Office: Wood Hall, room 206
Advisor: Micki McElya
Areas of Specialty
20th Century U.S., Women’s and Gender History, Cultural History
Current Research Interests
Danielle Dumaine is a doctoral student studying United States History. She focuses on the history of women and gender, race, and utopia. She is interested in the ways that new understandings of, and tensions around, race and gender shaped United States society in the 1960s and 1970s. Her research examines communal utopias of the counterculture. She is also interested in the intersection of capitalism, gender, and radical politics within women’s liberation.
Danielle Dumaine received her BA from Tufts University in 2012 and a MA from the University of Connecticut in 2015. In addition to her PhD, Danielle is pursuing a certificate in Feminist Studies from the Women’s, Gender, and Sexuality Studies Department.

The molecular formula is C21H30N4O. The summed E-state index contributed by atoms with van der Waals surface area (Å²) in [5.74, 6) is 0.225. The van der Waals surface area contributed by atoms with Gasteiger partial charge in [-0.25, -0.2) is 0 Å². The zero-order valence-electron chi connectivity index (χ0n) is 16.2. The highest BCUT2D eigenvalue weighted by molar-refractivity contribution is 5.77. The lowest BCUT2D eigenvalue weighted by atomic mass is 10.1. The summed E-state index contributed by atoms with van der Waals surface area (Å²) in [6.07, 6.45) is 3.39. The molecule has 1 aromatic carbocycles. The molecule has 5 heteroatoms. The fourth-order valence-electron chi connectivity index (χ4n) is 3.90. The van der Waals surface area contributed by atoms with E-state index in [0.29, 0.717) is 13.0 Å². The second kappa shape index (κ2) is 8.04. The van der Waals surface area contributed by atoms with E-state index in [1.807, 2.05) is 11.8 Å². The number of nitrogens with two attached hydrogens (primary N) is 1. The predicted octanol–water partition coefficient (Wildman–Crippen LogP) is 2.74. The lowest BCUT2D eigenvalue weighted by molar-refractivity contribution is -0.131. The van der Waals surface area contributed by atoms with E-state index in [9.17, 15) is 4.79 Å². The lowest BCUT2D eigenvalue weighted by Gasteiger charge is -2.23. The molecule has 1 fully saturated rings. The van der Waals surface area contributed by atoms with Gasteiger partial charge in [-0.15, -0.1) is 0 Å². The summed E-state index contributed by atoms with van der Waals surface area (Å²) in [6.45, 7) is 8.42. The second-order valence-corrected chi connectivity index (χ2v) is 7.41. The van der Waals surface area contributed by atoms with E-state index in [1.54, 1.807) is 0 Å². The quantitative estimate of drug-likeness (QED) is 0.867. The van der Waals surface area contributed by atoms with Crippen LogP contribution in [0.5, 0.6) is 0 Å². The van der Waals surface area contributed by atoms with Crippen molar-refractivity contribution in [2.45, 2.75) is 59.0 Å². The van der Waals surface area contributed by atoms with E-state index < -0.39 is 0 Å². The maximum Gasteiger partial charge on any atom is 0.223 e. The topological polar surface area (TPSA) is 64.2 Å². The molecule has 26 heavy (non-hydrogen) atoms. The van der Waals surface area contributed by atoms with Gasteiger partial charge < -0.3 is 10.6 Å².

“Witches,” coauthored with Mary-Margaret Mahoney, Encyclopedia of Gender and Sexuality (New York: Wiley-Blackwell, In Press 2015).
“Radical Families: Rethinking Life and Relationships in Intentional Living Communities,” Public Exhibit at the Thomas J. Dodd Research Center, University of Connecticut, August-September 2014.
“De Mortuis Nil Nisi Bonum: Israel Putnam and the Debate Over the Public Memory of the Battle of Bunker Hill” at the Association for the Study of Connecticut History Fall Conference, 2013.
Awards and Prizes
Susan Porter Benson Graduate Research Award, Women’s Gender, and Sexuality Studies, University of Connecticut, May 2015
Bruce M. and Sondra Astor Stave Prize in Recent American History, Department of History, University of Connecticut, May 2015
Pre-doctoral Merit Award, The Graduate School, University of Connecticut, 2014-2015, 2015-2016